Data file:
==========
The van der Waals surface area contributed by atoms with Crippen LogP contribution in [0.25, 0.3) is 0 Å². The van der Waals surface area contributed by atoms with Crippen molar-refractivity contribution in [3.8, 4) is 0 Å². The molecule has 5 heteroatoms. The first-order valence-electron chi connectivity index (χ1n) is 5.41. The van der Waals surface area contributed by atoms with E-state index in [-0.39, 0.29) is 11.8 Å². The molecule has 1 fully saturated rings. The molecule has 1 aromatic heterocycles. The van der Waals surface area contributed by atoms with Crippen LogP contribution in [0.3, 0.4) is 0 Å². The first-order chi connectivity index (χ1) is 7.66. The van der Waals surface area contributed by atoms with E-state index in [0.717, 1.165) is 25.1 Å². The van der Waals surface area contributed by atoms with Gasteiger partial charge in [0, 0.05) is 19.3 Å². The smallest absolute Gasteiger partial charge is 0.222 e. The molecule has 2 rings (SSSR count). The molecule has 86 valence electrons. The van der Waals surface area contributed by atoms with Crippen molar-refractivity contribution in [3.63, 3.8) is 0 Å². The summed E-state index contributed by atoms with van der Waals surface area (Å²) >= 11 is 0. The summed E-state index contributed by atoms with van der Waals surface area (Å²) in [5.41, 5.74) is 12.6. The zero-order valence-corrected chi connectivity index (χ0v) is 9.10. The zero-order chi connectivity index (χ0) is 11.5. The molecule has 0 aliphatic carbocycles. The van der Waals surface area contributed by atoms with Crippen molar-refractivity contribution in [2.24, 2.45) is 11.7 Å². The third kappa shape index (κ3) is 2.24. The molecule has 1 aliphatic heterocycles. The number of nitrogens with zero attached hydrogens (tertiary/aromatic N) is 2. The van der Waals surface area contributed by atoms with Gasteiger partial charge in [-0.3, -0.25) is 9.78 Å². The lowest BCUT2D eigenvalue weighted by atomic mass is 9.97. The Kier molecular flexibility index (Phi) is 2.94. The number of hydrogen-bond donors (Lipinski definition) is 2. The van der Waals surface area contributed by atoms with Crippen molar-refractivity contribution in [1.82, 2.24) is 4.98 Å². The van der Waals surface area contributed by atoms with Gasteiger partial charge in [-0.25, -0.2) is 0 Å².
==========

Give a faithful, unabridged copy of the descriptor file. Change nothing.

The van der Waals surface area contributed by atoms with Crippen LogP contribution in [0.25, 0.3) is 0 Å². The van der Waals surface area contributed by atoms with Crippen molar-refractivity contribution in [3.8, 4) is 0 Å². The molecule has 5 heteroatoms. The first-order valence-electron chi connectivity index (χ1n) is 5.41. The van der Waals surface area contributed by atoms with E-state index in [-0.39, 0.29) is 11.8 Å². The molecule has 1 fully saturated rings. The molecule has 1 aromatic heterocycles. The van der Waals surface area contributed by atoms with Crippen LogP contribution in [0.3, 0.4) is 0 Å². The first-order chi connectivity index (χ1) is 7.66. The van der Waals surface area contributed by atoms with E-state index in [0.717, 1.165) is 25.1 Å². The van der Waals surface area contributed by atoms with Gasteiger partial charge in [0, 0.05) is 19.3 Å². The smallest absolute Gasteiger partial charge is 0.222 e. The molecule has 2 rings (SSSR count). The molecule has 86 valence electrons. The van der Waals surface area contributed by atoms with Crippen molar-refractivity contribution in [3.63, 3.8) is 0 Å². The summed E-state index contributed by atoms with van der Waals surface area (Å²) >= 11 is 0. The summed E-state index contributed by atoms with van der Waals surface area (Å²) in [5.41, 5.74) is 12.6. The zero-order valence-corrected chi connectivity index (χ0v) is 9.10. The zero-order chi connectivity index (χ0) is 11.5. The molecule has 0 aliphatic carbocycles. The van der Waals surface area contributed by atoms with Crippen molar-refractivity contribution in [2.24, 2.45) is 11.7 Å². The third kappa shape index (κ3) is 2.24. The molecule has 1 aliphatic heterocycles. The number of nitrogens with zero attached hydrogens (tertiary/aromatic N) is 2. The van der Waals surface area contributed by atoms with Gasteiger partial charge in [-0.3, -0.25) is 9.78 Å². The lowest BCUT2D eigenvalue weighted by atomic mass is 9.97. The Kier molecular flexibility index (Phi) is 2.94. The number of hydrogen-bond donors (Lipinski definition) is 2. The van der Waals surface area contributed by atoms with Crippen molar-refractivity contribution in [1.82, 2.24) is 4.98 Å². The van der Waals surface area contributed by atoms with Gasteiger partial charge in [-0.25, -0.2) is 0 Å².